“In considering the advent of new technologies and the great potential they must offer, we must also sadly safeguard against ways in which they can be abused.”

Dr John Chisholm, who is a Member of the Medical Ethics committee, said the following during the debate around the motion:

“I think that it’s absolutely right that there should be consultation and the views not just of the profession but vitally of the public are sought.”

ENDS

Background

  • The motion that was passed at the BMA ARM reads:
    • That this meeting recognises that the advent of new technologies can bring new ethical challenges to light and; believes that given the advent of Non-Invasive Prenatal Testing (NIPT) and the potential for whole Genome Sequencing the time is right for consultation to determine the views of the public and the profession on the need for limits to the scope of NIPT in practice;
  • The Department of Health have approved the implementation of second-line cfDNA screening (NIPT – non-invasive prenatal testing) into the NHS Fetal Anomaly Screening Programme (FASP).
  • The National Institute for Health and Research RAPID evaluation study projects that the proposed implementation will result in 102 more Down Syndrome foetuses being identified each year and based on the current 90% of parents with a diagnosis that terminate a pregnancy, this is projected to result in 92 more Down Syndrome foetuses being aborted each year. The same study projects that it will result in 25 fewer miscarriages per year compared to the current NHS Fetal Anomaly Screening Programme. There will therefore be an overall increase in loss of lives.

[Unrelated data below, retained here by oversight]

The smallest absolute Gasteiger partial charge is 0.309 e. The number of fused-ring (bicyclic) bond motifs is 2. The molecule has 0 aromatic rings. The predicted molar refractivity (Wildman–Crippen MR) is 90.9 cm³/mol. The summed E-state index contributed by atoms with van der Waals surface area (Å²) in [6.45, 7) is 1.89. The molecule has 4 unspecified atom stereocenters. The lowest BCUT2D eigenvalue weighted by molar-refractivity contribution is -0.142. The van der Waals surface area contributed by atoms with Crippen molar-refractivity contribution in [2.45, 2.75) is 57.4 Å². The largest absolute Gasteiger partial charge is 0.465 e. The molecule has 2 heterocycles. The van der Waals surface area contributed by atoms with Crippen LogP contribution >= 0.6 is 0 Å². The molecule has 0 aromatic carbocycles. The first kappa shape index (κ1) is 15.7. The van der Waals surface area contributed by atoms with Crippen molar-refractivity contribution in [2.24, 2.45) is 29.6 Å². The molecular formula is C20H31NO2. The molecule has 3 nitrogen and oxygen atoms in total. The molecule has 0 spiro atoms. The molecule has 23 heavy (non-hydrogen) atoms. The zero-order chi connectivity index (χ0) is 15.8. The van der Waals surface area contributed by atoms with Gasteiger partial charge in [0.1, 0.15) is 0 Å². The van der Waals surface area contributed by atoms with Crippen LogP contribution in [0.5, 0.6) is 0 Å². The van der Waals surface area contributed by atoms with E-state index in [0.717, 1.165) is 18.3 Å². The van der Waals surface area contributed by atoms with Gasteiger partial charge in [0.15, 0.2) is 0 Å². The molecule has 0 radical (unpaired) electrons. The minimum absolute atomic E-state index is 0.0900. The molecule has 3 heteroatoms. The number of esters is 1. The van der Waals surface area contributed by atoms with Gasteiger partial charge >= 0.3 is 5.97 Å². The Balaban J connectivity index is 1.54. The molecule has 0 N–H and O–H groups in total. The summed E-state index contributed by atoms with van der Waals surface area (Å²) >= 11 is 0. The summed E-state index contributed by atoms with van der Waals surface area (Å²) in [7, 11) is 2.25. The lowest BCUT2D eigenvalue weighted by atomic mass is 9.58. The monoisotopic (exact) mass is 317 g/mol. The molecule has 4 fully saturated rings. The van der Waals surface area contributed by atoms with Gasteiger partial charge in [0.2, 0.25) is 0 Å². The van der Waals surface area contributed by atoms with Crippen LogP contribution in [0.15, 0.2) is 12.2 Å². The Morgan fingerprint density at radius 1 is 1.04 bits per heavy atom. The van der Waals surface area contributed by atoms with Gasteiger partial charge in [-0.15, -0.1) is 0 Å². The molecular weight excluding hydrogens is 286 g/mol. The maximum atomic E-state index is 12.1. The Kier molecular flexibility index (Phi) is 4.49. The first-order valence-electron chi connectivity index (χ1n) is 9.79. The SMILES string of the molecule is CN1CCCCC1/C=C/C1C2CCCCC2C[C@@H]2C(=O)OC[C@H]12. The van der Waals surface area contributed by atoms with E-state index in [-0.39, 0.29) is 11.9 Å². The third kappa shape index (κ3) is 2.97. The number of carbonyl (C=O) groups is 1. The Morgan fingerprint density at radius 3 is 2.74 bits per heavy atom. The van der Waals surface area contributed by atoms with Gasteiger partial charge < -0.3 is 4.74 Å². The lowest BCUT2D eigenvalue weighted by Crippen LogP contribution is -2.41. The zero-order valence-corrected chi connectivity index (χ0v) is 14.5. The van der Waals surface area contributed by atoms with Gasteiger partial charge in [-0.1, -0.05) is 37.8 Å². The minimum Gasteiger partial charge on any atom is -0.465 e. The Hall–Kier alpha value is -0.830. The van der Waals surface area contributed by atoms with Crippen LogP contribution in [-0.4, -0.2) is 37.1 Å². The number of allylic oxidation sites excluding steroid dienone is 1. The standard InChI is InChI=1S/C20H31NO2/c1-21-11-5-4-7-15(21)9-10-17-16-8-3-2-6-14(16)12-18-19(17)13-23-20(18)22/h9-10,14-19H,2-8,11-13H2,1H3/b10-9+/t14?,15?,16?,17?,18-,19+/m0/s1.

• Given there were 717 Down Syndrome live births in 2013, this would represent a 13% decrease in live births for Down Syndrome – therefore likely having a profound effect on future numbers of people with Down Syndrome in the population.
  • A recent report from International Bioethics Committee (IBC ) of the United Nations Educational, Social, and Cultural Organisation (UNESCO ) issues a stern warning about the adoption of NIPT in national screening programmes (http://unesdoc.unesco.org/images/0023/002332/233258e.pdf).
  • Private availability of cfDNA testing has already been blamed for a 34% increase in numbers of foetuses aborted with DS and other disabilities in three years.
  • National Screening Committee member and RAPID co-author Jane Fisher is also Director of Antenatal Results and Choices (ARC) who have a corporate partnership with Natera, a supplier of the Panorama NIPT screening test: http://www.arc-uk.org/news/193/29/Natera-becomes-ARC-s-latest-partner/d,news-detail. This is an addition to their ‘partnership’ with other NIPT testing providers:http://www.arc-uk.org/support-us/partner-with-us/current-corporate-partners
  • NIPT techniques will shortly allow for the testing of the entire human genome, and the targeting of fetuses for abortion based on a range of illicitly considered characteristics.
  • The future market for testing could exceed $6 billion in the US alone.